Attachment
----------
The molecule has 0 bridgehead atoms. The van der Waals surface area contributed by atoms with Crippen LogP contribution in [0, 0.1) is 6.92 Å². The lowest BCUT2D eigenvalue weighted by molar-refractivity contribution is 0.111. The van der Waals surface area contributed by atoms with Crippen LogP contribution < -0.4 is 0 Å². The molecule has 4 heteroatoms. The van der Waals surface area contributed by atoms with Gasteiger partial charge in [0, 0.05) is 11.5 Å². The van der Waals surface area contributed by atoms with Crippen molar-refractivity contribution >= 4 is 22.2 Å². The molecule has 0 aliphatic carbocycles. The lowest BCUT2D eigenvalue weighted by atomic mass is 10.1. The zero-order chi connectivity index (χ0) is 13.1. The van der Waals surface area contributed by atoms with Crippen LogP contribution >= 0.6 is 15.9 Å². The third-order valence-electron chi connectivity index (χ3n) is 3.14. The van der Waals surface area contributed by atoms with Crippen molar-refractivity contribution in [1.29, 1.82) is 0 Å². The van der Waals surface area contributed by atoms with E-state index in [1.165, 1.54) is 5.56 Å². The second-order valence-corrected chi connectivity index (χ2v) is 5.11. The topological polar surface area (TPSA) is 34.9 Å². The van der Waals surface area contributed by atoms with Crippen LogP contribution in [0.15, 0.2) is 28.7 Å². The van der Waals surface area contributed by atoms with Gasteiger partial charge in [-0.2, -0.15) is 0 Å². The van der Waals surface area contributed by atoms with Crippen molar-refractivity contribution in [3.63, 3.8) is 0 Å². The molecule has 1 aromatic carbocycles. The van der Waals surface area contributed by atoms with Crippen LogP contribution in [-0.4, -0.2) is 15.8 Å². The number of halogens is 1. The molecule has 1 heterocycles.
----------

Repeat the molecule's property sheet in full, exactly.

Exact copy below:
The molecule has 0 bridgehead atoms. The van der Waals surface area contributed by atoms with Crippen LogP contribution in [0, 0.1) is 6.92 Å². The lowest BCUT2D eigenvalue weighted by molar-refractivity contribution is 0.111. The van der Waals surface area contributed by atoms with Crippen LogP contribution < -0.4 is 0 Å². The molecule has 4 heteroatoms. The van der Waals surface area contributed by atoms with Gasteiger partial charge in [0, 0.05) is 11.5 Å². The van der Waals surface area contributed by atoms with Crippen molar-refractivity contribution >= 4 is 22.2 Å². The molecule has 0 aliphatic carbocycles. The lowest BCUT2D eigenvalue weighted by atomic mass is 10.1. The zero-order chi connectivity index (χ0) is 13.1. The van der Waals surface area contributed by atoms with Crippen LogP contribution >= 0.6 is 15.9 Å². The third-order valence-electron chi connectivity index (χ3n) is 3.14. The van der Waals surface area contributed by atoms with Crippen molar-refractivity contribution in [1.29, 1.82) is 0 Å². The van der Waals surface area contributed by atoms with E-state index in [1.165, 1.54) is 5.56 Å². The second-order valence-corrected chi connectivity index (χ2v) is 5.11. The topological polar surface area (TPSA) is 34.9 Å². The van der Waals surface area contributed by atoms with Crippen LogP contribution in [0.15, 0.2) is 28.7 Å². The van der Waals surface area contributed by atoms with Gasteiger partial charge in [-0.2, -0.15) is 0 Å². The van der Waals surface area contributed by atoms with Crippen molar-refractivity contribution in [3.63, 3.8) is 0 Å². The molecule has 1 aromatic carbocycles. The van der Waals surface area contributed by atoms with Crippen LogP contribution in [-0.4, -0.2) is 15.8 Å². The number of halogens is 1. The molecule has 1 heterocycles.